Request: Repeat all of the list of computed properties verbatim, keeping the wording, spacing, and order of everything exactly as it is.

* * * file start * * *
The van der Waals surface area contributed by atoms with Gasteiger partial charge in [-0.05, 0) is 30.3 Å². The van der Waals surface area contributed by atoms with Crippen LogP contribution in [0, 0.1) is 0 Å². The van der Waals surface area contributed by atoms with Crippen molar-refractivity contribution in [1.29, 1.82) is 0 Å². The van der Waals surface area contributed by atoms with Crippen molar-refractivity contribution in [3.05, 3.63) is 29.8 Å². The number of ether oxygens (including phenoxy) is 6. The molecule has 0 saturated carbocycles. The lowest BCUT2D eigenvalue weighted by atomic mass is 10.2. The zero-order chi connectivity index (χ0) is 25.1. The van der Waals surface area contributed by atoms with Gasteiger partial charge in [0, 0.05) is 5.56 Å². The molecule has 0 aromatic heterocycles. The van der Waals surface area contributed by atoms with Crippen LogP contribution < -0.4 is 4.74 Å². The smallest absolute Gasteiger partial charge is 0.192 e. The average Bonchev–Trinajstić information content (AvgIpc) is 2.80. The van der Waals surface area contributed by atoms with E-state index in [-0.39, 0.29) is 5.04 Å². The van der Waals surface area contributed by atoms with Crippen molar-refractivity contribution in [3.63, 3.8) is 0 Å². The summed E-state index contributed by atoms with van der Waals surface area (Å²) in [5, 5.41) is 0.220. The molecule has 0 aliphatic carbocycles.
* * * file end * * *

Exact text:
The van der Waals surface area contributed by atoms with Gasteiger partial charge in [-0.05, 0) is 30.3 Å². The van der Waals surface area contributed by atoms with Crippen LogP contribution in [0, 0.1) is 0 Å². The van der Waals surface area contributed by atoms with Crippen molar-refractivity contribution in [1.29, 1.82) is 0 Å². The van der Waals surface area contributed by atoms with Crippen molar-refractivity contribution in [3.05, 3.63) is 29.8 Å². The number of ether oxygens (including phenoxy) is 6. The molecule has 0 saturated carbocycles. The lowest BCUT2D eigenvalue weighted by atomic mass is 10.2. The zero-order chi connectivity index (χ0) is 25.1. The van der Waals surface area contributed by atoms with Gasteiger partial charge in [0, 0.05) is 5.56 Å². The molecule has 0 aromatic heterocycles. The van der Waals surface area contributed by atoms with Crippen LogP contribution < -0.4 is 4.74 Å². The smallest absolute Gasteiger partial charge is 0.192 e. The average Bonchev–Trinajstić information content (AvgIpc) is 2.80. The van der Waals surface area contributed by atoms with E-state index in [-0.39, 0.29) is 5.04 Å². The van der Waals surface area contributed by atoms with Crippen molar-refractivity contribution in [3.63, 3.8) is 0 Å². The summed E-state index contributed by atoms with van der Waals surface area (Å²) in [5, 5.41) is 0.220. The molecule has 0 aliphatic carbocycles.